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I have to model 5 variables (in the same model to test for the most important factor) which include measures of distance (m) and percentages. At the beginning, I transformed the variable distance to log(x), as it seems to be the general recommendation for distance/area variables... Then I scaled all the 5 variables to z (as I understand it is correct when comparing multiple models or variables with different scales as in this case). However, I just want to confirm if it is ok to double transform in this way, or if I should just rely on z values from the raw data and do not transform distance measures previously. [just in case: my response variables is abundance of species, and the predictors are cover (categorical), percentage of forest, distance to roads, distance to towns, and ndvi-a vegetation index related to the reflectance of plants-; I´m using GLM for multivariate abundance data in mvabund package). Many thanks in advance.

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    $\begingroup$ A log transformation is important and may make or break an analysis. Working with z scores is at most a convenience linear transformation and just affects how coefficients are reported. A simple analogy is converting between temperature scales: some countries still use Fahrenheit but science uses Celsius or kelvin: if you change scales your results will change superficially but how good a model is will be unaffected. $\endgroup$ – Nick Cox Aug 6 '16 at 8:39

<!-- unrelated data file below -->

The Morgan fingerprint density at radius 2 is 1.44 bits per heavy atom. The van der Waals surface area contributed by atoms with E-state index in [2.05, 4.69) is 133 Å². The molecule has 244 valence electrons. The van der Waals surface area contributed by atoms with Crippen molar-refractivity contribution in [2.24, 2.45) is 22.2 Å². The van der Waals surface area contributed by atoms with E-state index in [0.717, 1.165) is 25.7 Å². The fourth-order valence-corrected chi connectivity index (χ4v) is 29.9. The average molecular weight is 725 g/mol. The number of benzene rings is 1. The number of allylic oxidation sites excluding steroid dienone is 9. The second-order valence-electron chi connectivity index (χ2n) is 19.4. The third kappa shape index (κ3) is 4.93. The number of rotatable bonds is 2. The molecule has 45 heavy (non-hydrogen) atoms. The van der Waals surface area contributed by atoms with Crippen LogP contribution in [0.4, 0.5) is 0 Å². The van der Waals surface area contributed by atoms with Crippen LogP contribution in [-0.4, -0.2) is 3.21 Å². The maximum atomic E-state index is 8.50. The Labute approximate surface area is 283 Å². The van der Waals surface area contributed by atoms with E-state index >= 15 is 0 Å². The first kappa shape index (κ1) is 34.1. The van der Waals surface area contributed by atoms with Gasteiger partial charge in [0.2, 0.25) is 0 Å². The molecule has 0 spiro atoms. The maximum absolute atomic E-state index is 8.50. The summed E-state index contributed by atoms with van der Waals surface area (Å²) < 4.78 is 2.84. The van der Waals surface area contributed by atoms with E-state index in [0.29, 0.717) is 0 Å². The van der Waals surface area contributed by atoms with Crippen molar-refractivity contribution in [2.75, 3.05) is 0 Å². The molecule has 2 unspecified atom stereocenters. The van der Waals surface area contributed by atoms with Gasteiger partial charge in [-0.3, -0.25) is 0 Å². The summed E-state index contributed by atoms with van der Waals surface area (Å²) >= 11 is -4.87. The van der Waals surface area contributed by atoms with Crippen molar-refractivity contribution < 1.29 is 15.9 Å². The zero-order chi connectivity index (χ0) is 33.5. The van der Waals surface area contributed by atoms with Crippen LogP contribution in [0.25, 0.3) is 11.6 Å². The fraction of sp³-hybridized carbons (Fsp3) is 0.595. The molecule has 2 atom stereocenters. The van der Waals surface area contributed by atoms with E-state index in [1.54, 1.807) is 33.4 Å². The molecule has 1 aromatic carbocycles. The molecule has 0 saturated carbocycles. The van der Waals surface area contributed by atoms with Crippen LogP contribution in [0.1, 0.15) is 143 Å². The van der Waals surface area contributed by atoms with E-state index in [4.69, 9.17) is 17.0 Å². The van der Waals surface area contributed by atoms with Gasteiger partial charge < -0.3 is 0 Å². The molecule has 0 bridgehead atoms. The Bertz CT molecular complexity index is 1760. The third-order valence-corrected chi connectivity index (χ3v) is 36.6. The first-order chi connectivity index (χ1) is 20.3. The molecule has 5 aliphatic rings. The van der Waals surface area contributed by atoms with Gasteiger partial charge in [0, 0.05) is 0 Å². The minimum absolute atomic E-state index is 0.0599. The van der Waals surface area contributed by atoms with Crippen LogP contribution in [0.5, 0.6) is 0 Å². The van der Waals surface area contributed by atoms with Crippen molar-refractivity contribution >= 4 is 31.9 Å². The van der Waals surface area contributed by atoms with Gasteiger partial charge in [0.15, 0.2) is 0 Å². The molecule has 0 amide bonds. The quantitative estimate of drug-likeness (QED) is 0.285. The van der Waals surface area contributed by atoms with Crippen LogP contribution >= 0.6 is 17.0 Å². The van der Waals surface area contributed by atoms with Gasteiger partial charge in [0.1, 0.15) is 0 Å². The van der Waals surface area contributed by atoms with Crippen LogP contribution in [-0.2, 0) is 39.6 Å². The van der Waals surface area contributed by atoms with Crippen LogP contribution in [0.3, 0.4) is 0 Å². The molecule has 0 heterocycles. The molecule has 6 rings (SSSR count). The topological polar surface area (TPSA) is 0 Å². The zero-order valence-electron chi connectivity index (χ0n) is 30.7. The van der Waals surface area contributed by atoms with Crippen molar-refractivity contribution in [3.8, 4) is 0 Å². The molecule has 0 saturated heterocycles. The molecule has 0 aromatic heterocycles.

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I'm curious, what makes you think it is not valid? I see no problem with transforming variables if you can justify the reason for the transformation. Making n transformations to an independent variable is equivalent to making 1 if the function is.

For example, if $f(x)=\ln(x)$ and $g(y)=\frac{y-\mu_y}{\sigma_y}$ then $h(x)=g(f(x))=\frac{\ln(x)-\mu_{\ln(x)}}{\sigma_{\ln(x)}}$.

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  • $\begingroup$ If this is intended as an answer rather than a comment, would you mind expanding on it a little? $\endgroup$ – Glen_b Aug 6 '16 at 5:46
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    $\begingroup$ Honestly, I don´t know. I log transformed my variable first as it is commonly preferred to interpret measures of distances and areas as “order of magnitudes” as oppose to the actual value, but then I thought transforming that again to z would be a mistake. Thanks to the feedback here, I conclude it is not a problem, them. Thanks much $\endgroup$ – lep Aug 7 '16 at 22:24

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